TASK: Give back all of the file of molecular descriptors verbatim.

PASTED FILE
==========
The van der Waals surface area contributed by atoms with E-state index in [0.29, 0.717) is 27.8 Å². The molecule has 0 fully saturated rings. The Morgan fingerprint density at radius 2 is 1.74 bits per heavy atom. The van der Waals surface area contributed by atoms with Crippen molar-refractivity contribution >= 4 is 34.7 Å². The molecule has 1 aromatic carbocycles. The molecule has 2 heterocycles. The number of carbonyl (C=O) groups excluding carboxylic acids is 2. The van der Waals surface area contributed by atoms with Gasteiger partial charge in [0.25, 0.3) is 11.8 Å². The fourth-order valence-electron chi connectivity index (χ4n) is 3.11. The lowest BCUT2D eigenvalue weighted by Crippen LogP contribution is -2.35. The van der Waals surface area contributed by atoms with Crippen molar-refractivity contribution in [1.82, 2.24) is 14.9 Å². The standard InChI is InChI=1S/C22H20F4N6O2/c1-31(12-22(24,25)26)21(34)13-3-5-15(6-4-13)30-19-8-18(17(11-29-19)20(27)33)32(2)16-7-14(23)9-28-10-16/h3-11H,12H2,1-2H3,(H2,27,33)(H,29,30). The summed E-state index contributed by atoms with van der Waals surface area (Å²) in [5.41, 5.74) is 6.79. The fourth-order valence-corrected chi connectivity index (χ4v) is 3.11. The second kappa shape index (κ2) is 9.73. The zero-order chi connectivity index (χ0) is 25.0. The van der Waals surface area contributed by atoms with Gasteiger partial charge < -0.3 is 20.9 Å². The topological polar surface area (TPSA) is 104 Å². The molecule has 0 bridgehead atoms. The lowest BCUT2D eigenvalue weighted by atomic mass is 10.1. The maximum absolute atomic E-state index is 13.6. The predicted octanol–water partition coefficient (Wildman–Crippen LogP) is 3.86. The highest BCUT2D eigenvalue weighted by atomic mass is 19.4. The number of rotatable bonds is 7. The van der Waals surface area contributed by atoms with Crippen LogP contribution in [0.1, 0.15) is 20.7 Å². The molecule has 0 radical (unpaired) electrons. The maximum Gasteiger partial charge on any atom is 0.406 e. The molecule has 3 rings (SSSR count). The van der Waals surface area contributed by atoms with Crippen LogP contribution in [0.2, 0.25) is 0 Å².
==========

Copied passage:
The van der Waals surface area contributed by atoms with E-state index in [0.29, 0.717) is 27.8 Å². The molecule has 0 fully saturated rings. The Morgan fingerprint density at radius 2 is 1.74 bits per heavy atom. The van der Waals surface area contributed by atoms with Crippen molar-refractivity contribution >= 4 is 34.7 Å². The molecule has 1 aromatic carbocycles. The molecule has 2 heterocycles. The number of carbonyl (C=O) groups excluding carboxylic acids is 2. The van der Waals surface area contributed by atoms with Gasteiger partial charge in [0.25, 0.3) is 11.8 Å². The fourth-order valence-electron chi connectivity index (χ4n) is 3.11. The lowest BCUT2D eigenvalue weighted by Crippen LogP contribution is -2.35. The van der Waals surface area contributed by atoms with Crippen molar-refractivity contribution in [1.82, 2.24) is 14.9 Å². The standard InChI is InChI=1S/C22H20F4N6O2/c1-31(12-22(24,25)26)21(34)13-3-5-15(6-4-13)30-19-8-18(17(11-29-19)20(27)33)32(2)16-7-14(23)9-28-10-16/h3-11H,12H2,1-2H3,(H2,27,33)(H,29,30). The summed E-state index contributed by atoms with van der Waals surface area (Å²) in [5.41, 5.74) is 6.79. The fourth-order valence-corrected chi connectivity index (χ4v) is 3.11. The second kappa shape index (κ2) is 9.73. The zero-order chi connectivity index (χ0) is 25.0. The van der Waals surface area contributed by atoms with Gasteiger partial charge < -0.3 is 20.9 Å². The topological polar surface area (TPSA) is 104 Å². The molecule has 0 bridgehead atoms. The lowest BCUT2D eigenvalue weighted by atomic mass is 10.1. The maximum absolute atomic E-state index is 13.6. The predicted octanol–water partition coefficient (Wildman–Crippen LogP) is 3.86. The highest BCUT2D eigenvalue weighted by atomic mass is 19.4. The number of rotatable bonds is 7. The van der Waals surface area contributed by atoms with Crippen LogP contribution in [0.1, 0.15) is 20.7 Å². The molecule has 0 radical (unpaired) electrons. The maximum Gasteiger partial charge on any atom is 0.406 e. The molecule has 3 rings (SSSR count). The van der Waals surface area contributed by atoms with Crippen LogP contribution in [0.2, 0.25) is 0 Å².